Quantifying relationships between basalt geochemistry, shear wave velocity and asthenospheric temperature beneath western North America.

Klöcking, M. and White, N. J. and Maclennan, J. and McKenzie, D. P. and Fitton, J. G. (2018) Quantifying relationships between basalt geochemistry, shear wave velocity and asthenospheric temperature beneath western North America. Geochemistry, Geophysics, Geosystems, 19 (9). pp. 3376-3404. ISSN 15252027 DOI https://doi.org/10.1029/2018GC007559

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Official URL: https://agupubs.onlinelibrary.wiley.com/doi/full/1...

Abstract

Western North America has an average elevation that is ∼2 km higher than cratonic North America. This difference coincides with a westward decrease in average lithospheric thickness from ∼240 to <100 km. Tomographic models show that slow shear wave velocity anomalies lie beneath this region, coinciding with the pattern of basaltic magmatism. To investigate relationships between magmatism, shear wave velocity, and temperature, we analyzed a suite of >260 basaltic samples. Forward and inverse modeling of carefully selected major, trace, and rare earth elements were used to determine melt fraction as a function of depth. Basaltic melt appears to have been generated by adiabatic decompression of dry peridotite with asthenospheric potential temperatures of 1340 ± 20 °C. Potential temperatures as high as 1365 °C were obtained for the Snake River Plain. For the youngest (i.e., <5 Ma) basalts with a subplate geochemical signature, there is a positive correlation between shear wave velocities and trace element ratios such as La/Yb. The significance of this correlation is explored by converting shear wave velocity into temperature using a global empirical parameterization. Calculated temperatures agree with those determined by inverse modeling of rare earth elements. We propose that regional epeirogenic uplift of western North America is principally maintained by widespread asthenospheric temperature anomalies lying beneath a lithospheric plate, which is considerably thinner than it was in Late Cretaceous times. Our proposal accounts for the distribution and composition of basaltic magmatism and is consistent with regional heat flow anomalies.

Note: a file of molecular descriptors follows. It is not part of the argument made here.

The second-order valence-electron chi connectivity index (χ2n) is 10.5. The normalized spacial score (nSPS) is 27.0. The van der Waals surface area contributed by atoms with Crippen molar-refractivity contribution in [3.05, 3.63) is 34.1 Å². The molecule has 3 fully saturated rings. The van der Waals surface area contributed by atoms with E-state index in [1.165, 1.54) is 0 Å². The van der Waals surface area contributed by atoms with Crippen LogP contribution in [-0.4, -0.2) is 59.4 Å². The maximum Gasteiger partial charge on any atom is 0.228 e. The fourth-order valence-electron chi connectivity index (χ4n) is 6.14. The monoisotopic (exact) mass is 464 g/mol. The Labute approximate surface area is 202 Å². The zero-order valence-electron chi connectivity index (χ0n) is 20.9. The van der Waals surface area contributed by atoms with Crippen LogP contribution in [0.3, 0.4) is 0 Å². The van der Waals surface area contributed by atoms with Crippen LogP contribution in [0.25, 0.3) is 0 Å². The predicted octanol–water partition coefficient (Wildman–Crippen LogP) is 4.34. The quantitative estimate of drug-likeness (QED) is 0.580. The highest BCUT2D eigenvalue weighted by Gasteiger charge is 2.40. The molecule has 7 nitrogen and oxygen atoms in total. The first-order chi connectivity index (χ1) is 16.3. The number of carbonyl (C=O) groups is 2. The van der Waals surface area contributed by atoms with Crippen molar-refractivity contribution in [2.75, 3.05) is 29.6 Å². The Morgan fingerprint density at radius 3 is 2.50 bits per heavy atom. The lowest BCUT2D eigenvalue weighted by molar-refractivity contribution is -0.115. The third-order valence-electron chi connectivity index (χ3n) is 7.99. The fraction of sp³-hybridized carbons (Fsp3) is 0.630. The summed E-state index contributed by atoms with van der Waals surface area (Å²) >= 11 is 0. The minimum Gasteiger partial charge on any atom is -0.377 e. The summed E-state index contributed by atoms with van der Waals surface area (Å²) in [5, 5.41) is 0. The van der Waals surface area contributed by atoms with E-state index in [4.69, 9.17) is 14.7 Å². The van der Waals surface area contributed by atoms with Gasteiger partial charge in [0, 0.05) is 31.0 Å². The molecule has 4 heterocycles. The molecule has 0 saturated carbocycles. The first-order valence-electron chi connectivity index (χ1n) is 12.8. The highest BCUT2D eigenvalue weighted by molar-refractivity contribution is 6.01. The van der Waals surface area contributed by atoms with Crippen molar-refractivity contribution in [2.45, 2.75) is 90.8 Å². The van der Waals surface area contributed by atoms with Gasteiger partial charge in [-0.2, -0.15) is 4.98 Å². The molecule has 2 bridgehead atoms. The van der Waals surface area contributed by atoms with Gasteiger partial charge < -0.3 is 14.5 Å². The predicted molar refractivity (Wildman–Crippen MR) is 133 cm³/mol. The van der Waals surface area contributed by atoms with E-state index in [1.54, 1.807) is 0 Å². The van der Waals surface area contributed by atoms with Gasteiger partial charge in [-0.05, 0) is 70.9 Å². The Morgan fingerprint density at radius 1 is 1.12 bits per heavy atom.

Item Type: Article
Uncontrolled Keywords: 2018AREP; IA73
Subjects: 02 - Geodynamics, Geophysics and Tectonics
Divisions: 02 - Geodynamics, Geophysics and Tectonics
08 - Green Open Access
12 - PhD
Journal or Publication Title: Geochemistry, Geophysics, Geosystems
Volume: 19
Page Range: pp. 3376-3404
Identification Number: https://doi.org/10.1029/2018GC007559
Depositing User: Sarah Humbert
Date Deposited: 08 Aug 2018 09:59
Last Modified: 12 Sep 2019 09:41
URI: http://eprints.esc.cam.ac.uk/id/eprint/4312

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